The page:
New George W. Hawkes Downtown Arlington Library encourages creativity
photo by Karen Gavis
Downtown Arlington’s new $30 million library debuted earlier this month creating a flurry of activity as parents arrived with children in tow.
“Welcome to your new library,” a volunteer greeted visitors entering the George W. Hawkes Downtown Library when it opened June 16.
The long-awaited, three-story gem houses a children’s collection on the first floor near a colorful Discover Wall and features an ultra-modern, open concept with gaming areas and lots of seating choices across all levels.
“I hope I never see a bee,” a young woman read to a crowd of children seated on the floor.
“I am a bee,” says her associate.
“Well, you aren’t big, and you don’t have long teeth and sharp claws,” she continued.
In other areas of the 80,000 square foot facility, children were carrying balloons, awing over Disney’s Elsa, having a foot race with Spiderman and exploring.
Arlington resident Debbie Shuping, who was there with her family, browsed a selection of magazines. Shuping says her favorite part of the library is the second floor because of all the hands-on, creative opportunities there. Along with young adult books and audio visuals, there’s a 3-D printer, sewing machines and rooms for tinkering.
“Everything I’ve seen is over the top,” she says, adding that her family can’t wait to return.
Up a grand stairway, which is faintly reminiscent of the old Central library with a modern twist, is the third floor which seems to hold the bulk of the collection including genealogy material. And next to a large meeting room for the Arlington Tomorrow Foundation, which provided a multi-million dollar grant for the facility, is an outdoor garden overlooking Downtown Arlington’s fresh façade.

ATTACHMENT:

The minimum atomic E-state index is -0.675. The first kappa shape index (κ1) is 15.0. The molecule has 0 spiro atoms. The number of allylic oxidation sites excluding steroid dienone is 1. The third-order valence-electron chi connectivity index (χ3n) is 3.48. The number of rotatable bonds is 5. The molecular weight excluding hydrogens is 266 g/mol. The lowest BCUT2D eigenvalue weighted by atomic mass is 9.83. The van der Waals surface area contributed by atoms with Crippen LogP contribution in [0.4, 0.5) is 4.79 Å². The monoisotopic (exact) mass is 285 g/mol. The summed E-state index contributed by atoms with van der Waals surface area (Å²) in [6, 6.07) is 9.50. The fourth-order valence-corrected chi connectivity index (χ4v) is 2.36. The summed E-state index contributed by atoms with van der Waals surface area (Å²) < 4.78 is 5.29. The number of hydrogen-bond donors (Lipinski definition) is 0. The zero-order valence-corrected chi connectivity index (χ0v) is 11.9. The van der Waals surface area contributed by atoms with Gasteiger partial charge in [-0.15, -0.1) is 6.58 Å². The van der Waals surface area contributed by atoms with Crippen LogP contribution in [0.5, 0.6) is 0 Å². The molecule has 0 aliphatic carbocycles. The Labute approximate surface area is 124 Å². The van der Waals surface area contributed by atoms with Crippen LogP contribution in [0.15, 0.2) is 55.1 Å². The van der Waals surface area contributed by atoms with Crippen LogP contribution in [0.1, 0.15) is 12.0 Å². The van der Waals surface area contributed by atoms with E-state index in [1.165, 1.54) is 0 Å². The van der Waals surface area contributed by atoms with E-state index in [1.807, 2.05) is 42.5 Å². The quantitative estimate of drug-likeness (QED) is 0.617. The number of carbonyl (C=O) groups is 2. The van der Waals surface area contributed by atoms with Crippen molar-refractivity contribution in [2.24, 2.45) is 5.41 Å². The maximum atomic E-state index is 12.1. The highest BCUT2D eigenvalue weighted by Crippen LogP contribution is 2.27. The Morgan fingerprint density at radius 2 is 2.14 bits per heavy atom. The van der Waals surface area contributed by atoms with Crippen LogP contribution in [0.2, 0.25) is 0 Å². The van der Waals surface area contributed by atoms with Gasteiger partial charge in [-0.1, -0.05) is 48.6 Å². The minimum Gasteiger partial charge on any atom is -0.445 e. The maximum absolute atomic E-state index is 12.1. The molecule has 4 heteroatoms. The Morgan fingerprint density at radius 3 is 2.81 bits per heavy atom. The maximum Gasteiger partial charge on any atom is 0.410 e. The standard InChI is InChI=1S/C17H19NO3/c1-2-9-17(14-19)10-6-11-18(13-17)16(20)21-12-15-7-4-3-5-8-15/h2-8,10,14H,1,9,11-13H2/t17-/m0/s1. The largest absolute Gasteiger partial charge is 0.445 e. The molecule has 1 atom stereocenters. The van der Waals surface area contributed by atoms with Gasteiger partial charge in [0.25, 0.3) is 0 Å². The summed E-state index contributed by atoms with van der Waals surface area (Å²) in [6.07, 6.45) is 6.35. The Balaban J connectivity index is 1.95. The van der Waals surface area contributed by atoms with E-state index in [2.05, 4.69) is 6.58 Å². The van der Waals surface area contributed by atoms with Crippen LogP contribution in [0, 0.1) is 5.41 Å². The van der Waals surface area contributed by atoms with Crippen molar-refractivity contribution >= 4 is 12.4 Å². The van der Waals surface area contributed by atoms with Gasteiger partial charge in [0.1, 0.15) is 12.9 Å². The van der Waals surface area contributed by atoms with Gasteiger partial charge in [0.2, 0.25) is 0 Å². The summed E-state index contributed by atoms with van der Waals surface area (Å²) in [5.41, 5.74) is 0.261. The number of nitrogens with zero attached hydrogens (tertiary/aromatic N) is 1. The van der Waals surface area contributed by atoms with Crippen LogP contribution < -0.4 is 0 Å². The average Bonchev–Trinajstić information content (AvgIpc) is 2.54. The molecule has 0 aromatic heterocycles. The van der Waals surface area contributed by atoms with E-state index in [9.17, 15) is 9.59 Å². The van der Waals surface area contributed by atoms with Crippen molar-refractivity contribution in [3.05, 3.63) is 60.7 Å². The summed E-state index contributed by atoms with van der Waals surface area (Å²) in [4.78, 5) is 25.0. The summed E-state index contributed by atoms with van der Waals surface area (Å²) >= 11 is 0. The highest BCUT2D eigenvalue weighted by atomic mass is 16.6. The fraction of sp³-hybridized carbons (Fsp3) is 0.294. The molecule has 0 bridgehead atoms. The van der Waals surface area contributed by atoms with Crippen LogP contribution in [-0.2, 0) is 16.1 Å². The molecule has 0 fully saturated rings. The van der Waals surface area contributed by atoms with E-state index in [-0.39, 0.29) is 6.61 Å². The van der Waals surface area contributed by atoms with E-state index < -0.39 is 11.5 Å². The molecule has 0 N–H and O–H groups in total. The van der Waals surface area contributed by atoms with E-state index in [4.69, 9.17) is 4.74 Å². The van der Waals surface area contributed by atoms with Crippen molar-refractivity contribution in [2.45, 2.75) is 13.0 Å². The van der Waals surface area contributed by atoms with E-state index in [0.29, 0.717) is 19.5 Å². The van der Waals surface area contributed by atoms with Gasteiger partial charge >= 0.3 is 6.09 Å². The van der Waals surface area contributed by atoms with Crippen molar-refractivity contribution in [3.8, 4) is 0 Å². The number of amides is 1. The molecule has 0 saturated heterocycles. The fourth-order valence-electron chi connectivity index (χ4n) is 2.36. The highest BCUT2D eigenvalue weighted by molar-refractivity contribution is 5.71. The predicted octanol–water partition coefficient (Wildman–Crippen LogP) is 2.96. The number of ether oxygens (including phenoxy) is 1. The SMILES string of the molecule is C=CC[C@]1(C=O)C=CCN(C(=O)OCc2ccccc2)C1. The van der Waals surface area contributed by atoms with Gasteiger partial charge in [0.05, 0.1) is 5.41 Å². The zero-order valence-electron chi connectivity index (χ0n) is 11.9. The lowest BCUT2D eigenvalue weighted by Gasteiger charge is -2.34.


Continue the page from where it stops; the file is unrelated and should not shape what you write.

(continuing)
“The project received a $4.1 million grant from the Arlington Tomorrow Foundation and a $1.3 million contribution from the Parks gas well fund,” says city spokeswoman Susan Schrock.
The former George W. Hawkes Central Library closed in 2014, and while the new library is somewhat overdue timewise, according to Schrock the cost of the project is currently within its allotted budget of nearly $32 million.
Computers and technology abound at the new facility along with encouraging words like excellence, curiosity and resilience. A sign near the first floor exit also warns patrons they’re in a kindness zone.
“This new, state-of-the-art library houses a collection of approximately 200,000 print and electronic items and provides spaces for users of all ages,” says the city’s website.
The George W. Hawkes Downtown Library is located at 100 S. Center Street.